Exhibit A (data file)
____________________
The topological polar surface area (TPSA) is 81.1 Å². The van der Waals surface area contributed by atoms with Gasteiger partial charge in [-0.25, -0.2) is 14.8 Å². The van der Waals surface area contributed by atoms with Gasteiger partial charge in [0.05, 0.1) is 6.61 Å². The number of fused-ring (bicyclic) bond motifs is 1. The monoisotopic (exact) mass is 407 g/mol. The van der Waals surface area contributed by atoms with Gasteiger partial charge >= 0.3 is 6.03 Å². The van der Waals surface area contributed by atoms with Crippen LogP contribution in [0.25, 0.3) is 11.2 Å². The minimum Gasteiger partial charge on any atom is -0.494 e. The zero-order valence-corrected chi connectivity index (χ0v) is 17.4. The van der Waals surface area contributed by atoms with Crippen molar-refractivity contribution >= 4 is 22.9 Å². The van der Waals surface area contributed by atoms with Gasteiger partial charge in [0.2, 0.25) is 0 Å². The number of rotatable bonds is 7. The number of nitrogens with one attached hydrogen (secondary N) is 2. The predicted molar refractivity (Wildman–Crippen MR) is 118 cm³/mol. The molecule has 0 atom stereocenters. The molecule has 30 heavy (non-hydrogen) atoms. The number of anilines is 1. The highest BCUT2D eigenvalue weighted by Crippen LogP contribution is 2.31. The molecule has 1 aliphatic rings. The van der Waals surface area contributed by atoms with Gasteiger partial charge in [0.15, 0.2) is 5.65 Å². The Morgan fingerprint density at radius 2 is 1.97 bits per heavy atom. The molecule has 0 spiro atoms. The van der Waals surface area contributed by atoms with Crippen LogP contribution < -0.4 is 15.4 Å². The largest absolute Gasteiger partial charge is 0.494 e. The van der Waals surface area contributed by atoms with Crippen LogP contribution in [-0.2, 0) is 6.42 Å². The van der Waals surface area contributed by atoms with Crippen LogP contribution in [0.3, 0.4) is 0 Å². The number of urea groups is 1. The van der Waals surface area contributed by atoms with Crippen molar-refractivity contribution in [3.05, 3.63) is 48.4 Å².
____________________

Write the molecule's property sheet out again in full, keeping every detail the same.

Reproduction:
The topological polar surface area (TPSA) is 81.1 Å². The van der Waals surface area contributed by atoms with Gasteiger partial charge in [-0.25, -0.2) is 14.8 Å². The van der Waals surface area contributed by atoms with Gasteiger partial charge in [0.05, 0.1) is 6.61 Å². The number of fused-ring (bicyclic) bond motifs is 1. The monoisotopic (exact) mass is 407 g/mol. The van der Waals surface area contributed by atoms with Gasteiger partial charge >= 0.3 is 6.03 Å². The van der Waals surface area contributed by atoms with Crippen LogP contribution in [0.25, 0.3) is 11.2 Å². The minimum Gasteiger partial charge on any atom is -0.494 e. The zero-order valence-corrected chi connectivity index (χ0v) is 17.4. The van der Waals surface area contributed by atoms with Crippen molar-refractivity contribution >= 4 is 22.9 Å². The van der Waals surface area contributed by atoms with Gasteiger partial charge in [0.2, 0.25) is 0 Å². The number of rotatable bonds is 7. The number of nitrogens with one attached hydrogen (secondary N) is 2. The predicted molar refractivity (Wildman–Crippen MR) is 118 cm³/mol. The molecule has 0 atom stereocenters. The molecule has 30 heavy (non-hydrogen) atoms. The number of anilines is 1. The highest BCUT2D eigenvalue weighted by Crippen LogP contribution is 2.31. The molecule has 1 aliphatic rings. The van der Waals surface area contributed by atoms with Gasteiger partial charge in [0.15, 0.2) is 5.65 Å². The Morgan fingerprint density at radius 2 is 1.97 bits per heavy atom. The molecule has 0 spiro atoms. The van der Waals surface area contributed by atoms with Crippen LogP contribution < -0.4 is 15.4 Å². The largest absolute Gasteiger partial charge is 0.494 e. The van der Waals surface area contributed by atoms with Crippen LogP contribution in [-0.2, 0) is 6.42 Å². The van der Waals surface area contributed by atoms with Crippen LogP contribution in [0.3, 0.4) is 0 Å². The number of urea groups is 1. The van der Waals surface area contributed by atoms with Crippen molar-refractivity contribution in [3.05, 3.63) is 48.4 Å².